The U.S. Senate Special Committee on Aging held a roundtable discussion entitled, “Let the Sunshine in: Implementing the Physician Payments Sunshine Act.” As we have written many times over the last four years, the Physician Payment Sunshine Act (Sunshine Act)—Section 6002 of the Affordable Care Act (ACA)—requires public disclosure of the financial relationships between physicians and applicable manufacturers, including pharmaceutical, medical device and biologics companies.
The law also required the Department of Health and Human Services (HHS) to establish reporting procedures for manufacturers to submit information, as well as procedures for making that information available to the public, by October 1, 2011. While the Centers for Medicare and Medicaid Services (CMS) issued a proposed rule in December 2011, the law has yet to be implemented.
The roundtable was moderated by Dr. Mark McClellan, Director, Engelberg Center for Health Care Reform at the Brookings Institution, and former CMS Administration and Commissioner of the Food and Drug Administration. Senators Charles Grassley (R-IA) and Chairman of the Aging Committee Herb Kohl (D-WI)—co-authors of the Sunshine Act—made opening remarks. Senator Richard Blumenthal (D-CT) also made comments. While the CMS representative was in attendance, he not able to give substantive comment on the finalization of the rule—frequently noting he could not speak on a particular area or timeline. Other round table members and their written statements included:
Diane Biagianti, Vice President, Chief Responsibility Officer, Edwards Lifesciences, Irvine, CA
Niall Brennan, Director, Policy and Data Analysis Group, Centers for Medicare and Medicaid Services, Washington, DC
Daniel Carlat, MD, Project Director, Pew Charitable Trusts, Washington, DC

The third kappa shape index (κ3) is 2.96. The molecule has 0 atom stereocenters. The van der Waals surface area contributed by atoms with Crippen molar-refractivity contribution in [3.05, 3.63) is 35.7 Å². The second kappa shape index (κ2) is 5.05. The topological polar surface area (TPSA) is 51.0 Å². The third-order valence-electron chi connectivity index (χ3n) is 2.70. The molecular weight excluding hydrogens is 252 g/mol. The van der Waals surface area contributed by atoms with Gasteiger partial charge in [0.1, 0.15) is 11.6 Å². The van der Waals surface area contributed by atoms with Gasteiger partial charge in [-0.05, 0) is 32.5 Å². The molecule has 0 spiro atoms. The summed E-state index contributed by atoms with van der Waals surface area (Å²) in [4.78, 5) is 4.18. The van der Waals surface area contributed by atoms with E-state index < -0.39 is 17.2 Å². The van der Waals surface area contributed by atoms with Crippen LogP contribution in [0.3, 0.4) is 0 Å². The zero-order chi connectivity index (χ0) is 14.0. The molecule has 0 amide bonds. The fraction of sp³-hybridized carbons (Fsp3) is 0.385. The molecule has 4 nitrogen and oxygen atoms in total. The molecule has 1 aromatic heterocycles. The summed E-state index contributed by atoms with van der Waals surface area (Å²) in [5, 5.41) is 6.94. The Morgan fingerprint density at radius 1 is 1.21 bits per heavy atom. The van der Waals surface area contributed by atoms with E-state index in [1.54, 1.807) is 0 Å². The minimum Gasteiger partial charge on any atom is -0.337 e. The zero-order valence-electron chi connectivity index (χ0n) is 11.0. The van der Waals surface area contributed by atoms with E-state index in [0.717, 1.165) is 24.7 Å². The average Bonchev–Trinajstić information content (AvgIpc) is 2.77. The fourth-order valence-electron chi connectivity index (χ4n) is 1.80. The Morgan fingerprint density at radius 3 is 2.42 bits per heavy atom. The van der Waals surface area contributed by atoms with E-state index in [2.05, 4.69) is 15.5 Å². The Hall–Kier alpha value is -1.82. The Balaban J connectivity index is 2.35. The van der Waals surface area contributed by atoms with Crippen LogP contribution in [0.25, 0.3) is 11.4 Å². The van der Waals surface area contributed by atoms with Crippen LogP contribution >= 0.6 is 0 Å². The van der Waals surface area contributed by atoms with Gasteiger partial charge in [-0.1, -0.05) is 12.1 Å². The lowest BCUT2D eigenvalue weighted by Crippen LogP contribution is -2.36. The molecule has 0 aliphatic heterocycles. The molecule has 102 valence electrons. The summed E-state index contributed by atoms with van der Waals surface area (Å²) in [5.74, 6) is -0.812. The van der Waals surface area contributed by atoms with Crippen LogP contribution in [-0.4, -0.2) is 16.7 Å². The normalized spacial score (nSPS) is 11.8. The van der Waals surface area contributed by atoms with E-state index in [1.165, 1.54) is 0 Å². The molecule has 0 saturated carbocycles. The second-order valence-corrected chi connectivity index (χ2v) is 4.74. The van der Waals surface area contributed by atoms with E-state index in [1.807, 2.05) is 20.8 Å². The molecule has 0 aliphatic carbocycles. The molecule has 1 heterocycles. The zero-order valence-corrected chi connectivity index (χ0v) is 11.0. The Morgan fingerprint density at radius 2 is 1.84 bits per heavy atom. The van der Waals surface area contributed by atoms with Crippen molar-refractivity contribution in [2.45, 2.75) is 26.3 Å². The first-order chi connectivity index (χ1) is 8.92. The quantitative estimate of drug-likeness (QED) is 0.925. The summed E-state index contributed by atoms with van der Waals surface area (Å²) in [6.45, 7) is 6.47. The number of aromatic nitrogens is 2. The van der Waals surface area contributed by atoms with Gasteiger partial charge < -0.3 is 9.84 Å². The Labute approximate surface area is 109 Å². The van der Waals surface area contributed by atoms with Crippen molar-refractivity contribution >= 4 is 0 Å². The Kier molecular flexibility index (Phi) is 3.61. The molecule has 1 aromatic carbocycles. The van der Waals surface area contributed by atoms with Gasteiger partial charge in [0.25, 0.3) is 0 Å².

Jeremy Lazarus, MD, President, American Medical Association, Washington, DC
Elizabeth O'Farrell, Senior Vice President, Policy and Finance Eli Lilly & Company, Indianapolis, IN
Douglas Peddicord, Ph.D., Executive Director, Association of Clinical Research Association (ACRO), Washington, DC
Charles Rosen, MD, Clinical Professor of Orthopedic Surgery, University of California, Irvine School of Medicine, Orange, CA
James H. Scully, Jr., MD, Medical Director and CEO, American Psychiatric Association, Arlington, VA
Both Kohl and Grassley expressed their disappointment that almost one year after the statutory deadline to implement the Sunshine Act, and over two years since the passage of the ACA, CMS has still not issued a finalized rule. They both expressed reaching out to CMS numerous times over the past year get a timeline for implementation for CMS, which has said it expects a final rule by the end of the year.
Interestingly, Grassley expressed concern that “rumors” indicated that the rule was final, and that the Office of Management and Budget (OMB), which must review all regulations before they can be finalized, is stalling the rule until after the presidential election. Grassley expressed his frustration, and noted the consequences the delay was having on industry and consumers due to the lack of guidance. He recognized how companies need to buy and implement systems to track payments, train their employees, and ensure proper use of such systems.
Kohl noted that the bill was “never meant to be burdensome.” However, consumers and manufacturers have been left “in the dark” without a final rule. Accordingly Kohl and Grassley urged CMS to finish the rules “and ensure that the definitions and guidelines are clear and workable for industry and patients alike … and the information is available to the public … easily understood, and provide[d with] enough context for patients to understand why their doctors’ names appear on this website.